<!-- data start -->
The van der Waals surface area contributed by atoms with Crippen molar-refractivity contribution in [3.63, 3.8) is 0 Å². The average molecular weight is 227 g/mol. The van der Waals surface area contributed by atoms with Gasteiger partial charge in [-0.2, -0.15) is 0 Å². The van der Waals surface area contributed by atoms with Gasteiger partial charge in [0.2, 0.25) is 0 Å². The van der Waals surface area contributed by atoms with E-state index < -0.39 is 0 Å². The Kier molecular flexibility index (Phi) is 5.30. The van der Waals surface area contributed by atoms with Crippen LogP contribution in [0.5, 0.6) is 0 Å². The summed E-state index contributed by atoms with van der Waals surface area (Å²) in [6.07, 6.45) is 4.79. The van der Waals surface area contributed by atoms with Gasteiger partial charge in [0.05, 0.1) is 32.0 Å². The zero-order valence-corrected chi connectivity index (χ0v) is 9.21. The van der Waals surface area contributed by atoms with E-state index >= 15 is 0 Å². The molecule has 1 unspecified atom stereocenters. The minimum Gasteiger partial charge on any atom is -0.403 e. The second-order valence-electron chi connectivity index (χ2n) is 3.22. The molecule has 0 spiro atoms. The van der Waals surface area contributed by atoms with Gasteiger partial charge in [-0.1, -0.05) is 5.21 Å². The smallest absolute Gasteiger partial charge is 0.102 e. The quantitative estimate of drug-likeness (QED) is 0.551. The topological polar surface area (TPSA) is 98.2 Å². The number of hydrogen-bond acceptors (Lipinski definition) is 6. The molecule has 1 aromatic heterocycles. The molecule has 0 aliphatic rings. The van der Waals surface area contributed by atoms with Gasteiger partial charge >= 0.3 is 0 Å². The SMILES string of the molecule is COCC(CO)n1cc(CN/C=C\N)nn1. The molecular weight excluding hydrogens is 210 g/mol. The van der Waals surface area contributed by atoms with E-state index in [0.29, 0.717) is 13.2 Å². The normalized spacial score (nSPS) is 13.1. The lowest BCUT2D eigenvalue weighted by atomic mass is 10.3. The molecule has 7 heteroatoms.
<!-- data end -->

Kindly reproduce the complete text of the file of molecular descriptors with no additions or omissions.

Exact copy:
The van der Waals surface area contributed by atoms with Crippen molar-refractivity contribution in [3.63, 3.8) is 0 Å². The average molecular weight is 227 g/mol. The van der Waals surface area contributed by atoms with Gasteiger partial charge in [-0.2, -0.15) is 0 Å². The van der Waals surface area contributed by atoms with Gasteiger partial charge in [0.2, 0.25) is 0 Å². The van der Waals surface area contributed by atoms with E-state index < -0.39 is 0 Å². The Kier molecular flexibility index (Phi) is 5.30. The van der Waals surface area contributed by atoms with Crippen LogP contribution in [0.5, 0.6) is 0 Å². The summed E-state index contributed by atoms with van der Waals surface area (Å²) in [6.07, 6.45) is 4.79. The van der Waals surface area contributed by atoms with Gasteiger partial charge in [0.05, 0.1) is 32.0 Å². The zero-order valence-corrected chi connectivity index (χ0v) is 9.21. The van der Waals surface area contributed by atoms with E-state index >= 15 is 0 Å². The molecule has 1 unspecified atom stereocenters. The minimum Gasteiger partial charge on any atom is -0.403 e. The second-order valence-electron chi connectivity index (χ2n) is 3.22. The molecule has 0 spiro atoms. The van der Waals surface area contributed by atoms with Gasteiger partial charge in [-0.1, -0.05) is 5.21 Å². The smallest absolute Gasteiger partial charge is 0.102 e. The quantitative estimate of drug-likeness (QED) is 0.551. The topological polar surface area (TPSA) is 98.2 Å². The number of hydrogen-bond acceptors (Lipinski definition) is 6. The molecule has 1 aromatic heterocycles. The molecule has 0 aliphatic rings. The van der Waals surface area contributed by atoms with Gasteiger partial charge >= 0.3 is 0 Å². The SMILES string of the molecule is COCC(CO)n1cc(CN/C=C\N)nn1. The molecular weight excluding hydrogens is 210 g/mol. The van der Waals surface area contributed by atoms with E-state index in [0.29, 0.717) is 13.2 Å². The normalized spacial score (nSPS) is 13.1. The lowest BCUT2D eigenvalue weighted by atomic mass is 10.3. The molecule has 7 heteroatoms.